Texas has the 2nd Highest Volume of Human Trafficking Cases
During the coronavirus pandemic, there has been a sharp increase in the number of crisis calls.
Beyond this, online trafficking activities are soaring as criminals rapidly adapt to the changing landscape.
The Lone Star State has identified 2455 victims and survivors of human trafficking from over 2000 calls placed to the hotline, second only to California in this regard. The hotline now also includes alternative methods of communication for victims like texting.
As a result of calls to this hotline, 515 traffickers were identified along with 240 business linked to this illegal trade.
A Polaris analysis comparing calls to the hotline over three separate periods in 2020 to the same periods in 2019 shows that the crisis has got 40% worse. Furthermore, the pandemic has made these victims even more vulnerable.
The cases identified after calls made to the hotline only represents a small fraction of the real number of human trafficking victims. The definition of human trafficking extends to anyone duped or coerced into forced labor, prostitution, or domestic servitude.
Houston is a human trafficking hub, so the issue has gained traction and awareness in the city. The reality of human trafficking is hard to gauge as it’s a mainly hidden crime flourishing in businesses masquerading as legal entities.
According to a University of Texas study:
“…there are more than 300,000 victims of human trafficking in Texas, including almost 79,000 minors and youth victims of sex trafficking and nearly 234,000 adult victims of labor trafficking. Minor and youth sex trafficking costs the state of Texas approximately $6.6 billion annually, and traffickers exploit approximately $600 million from victims of labor trafficking in Texas. There are 310,000 victims of human trafficking in the state at any one moment. Most of these, 234,500, are victims of labor trafficking. Of the remainder, 79,000 are youths and minors involved in sex trafficking.”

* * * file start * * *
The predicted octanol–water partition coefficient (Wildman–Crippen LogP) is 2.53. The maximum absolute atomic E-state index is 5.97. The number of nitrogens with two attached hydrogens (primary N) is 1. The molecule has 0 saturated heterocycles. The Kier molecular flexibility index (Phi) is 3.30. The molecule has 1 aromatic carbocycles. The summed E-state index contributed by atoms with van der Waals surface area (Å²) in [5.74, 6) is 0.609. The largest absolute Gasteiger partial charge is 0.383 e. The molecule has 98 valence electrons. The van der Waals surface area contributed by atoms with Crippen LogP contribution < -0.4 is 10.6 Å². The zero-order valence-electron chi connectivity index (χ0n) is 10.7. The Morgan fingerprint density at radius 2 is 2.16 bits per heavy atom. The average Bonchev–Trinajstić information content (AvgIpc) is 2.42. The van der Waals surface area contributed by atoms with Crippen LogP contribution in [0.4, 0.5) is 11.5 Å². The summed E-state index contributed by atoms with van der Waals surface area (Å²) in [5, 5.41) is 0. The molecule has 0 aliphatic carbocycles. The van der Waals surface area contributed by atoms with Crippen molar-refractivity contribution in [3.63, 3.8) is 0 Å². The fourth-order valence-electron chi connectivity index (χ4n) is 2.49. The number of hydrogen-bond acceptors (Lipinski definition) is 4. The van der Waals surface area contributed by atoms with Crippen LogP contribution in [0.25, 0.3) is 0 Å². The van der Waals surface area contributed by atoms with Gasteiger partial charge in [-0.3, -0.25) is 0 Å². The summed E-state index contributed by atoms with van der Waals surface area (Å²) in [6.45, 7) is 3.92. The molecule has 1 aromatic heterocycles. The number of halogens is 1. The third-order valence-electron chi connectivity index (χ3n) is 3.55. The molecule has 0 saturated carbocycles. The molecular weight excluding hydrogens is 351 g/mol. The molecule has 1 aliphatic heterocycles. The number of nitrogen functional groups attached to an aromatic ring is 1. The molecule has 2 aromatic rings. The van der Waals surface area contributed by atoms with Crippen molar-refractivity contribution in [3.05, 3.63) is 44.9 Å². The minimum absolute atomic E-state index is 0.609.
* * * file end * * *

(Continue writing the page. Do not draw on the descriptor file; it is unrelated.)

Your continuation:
The Pandemic has Driven Victims of Human Trafficking Even Further Underground
Agencies offering support and services to victims have also been impacted by the pandemic leaving them unable to take on new clients. There are 500 beds across the county for trafficking victims. Many of these shelters have restrictions in place due to COVID-19.
Human trafficking is prevalent in industries affected heavily y the pandemic like restaurants, bars, and hospitality. The criminals have simply shifted their activities online. More and more trafficking victims are forced to have sex on camera. As porn consumption has increased during lockdowns, so has the demand for more and more cam sex operators.
Although many men have avoided paying for sex due to social distancing concerns, those who still seek it out tend to be the most violent and the most reckless.
The effects of the pandemic have also made victims more vulnerable to exposure to traffickers. Minors escaping from abusive parents can easily get sucked in by traffickers. Immigrants can be more easily coerced into working for poor conditions and low or no pay.
Vulnerability is the common theme in human trafficking, regardless of race, age, or background. It is an extreme form of gender-based violence. To tackle human trafficking it’s not enough to increases services for victims and to prosecute their exploiters. It’s also key to continue awareness.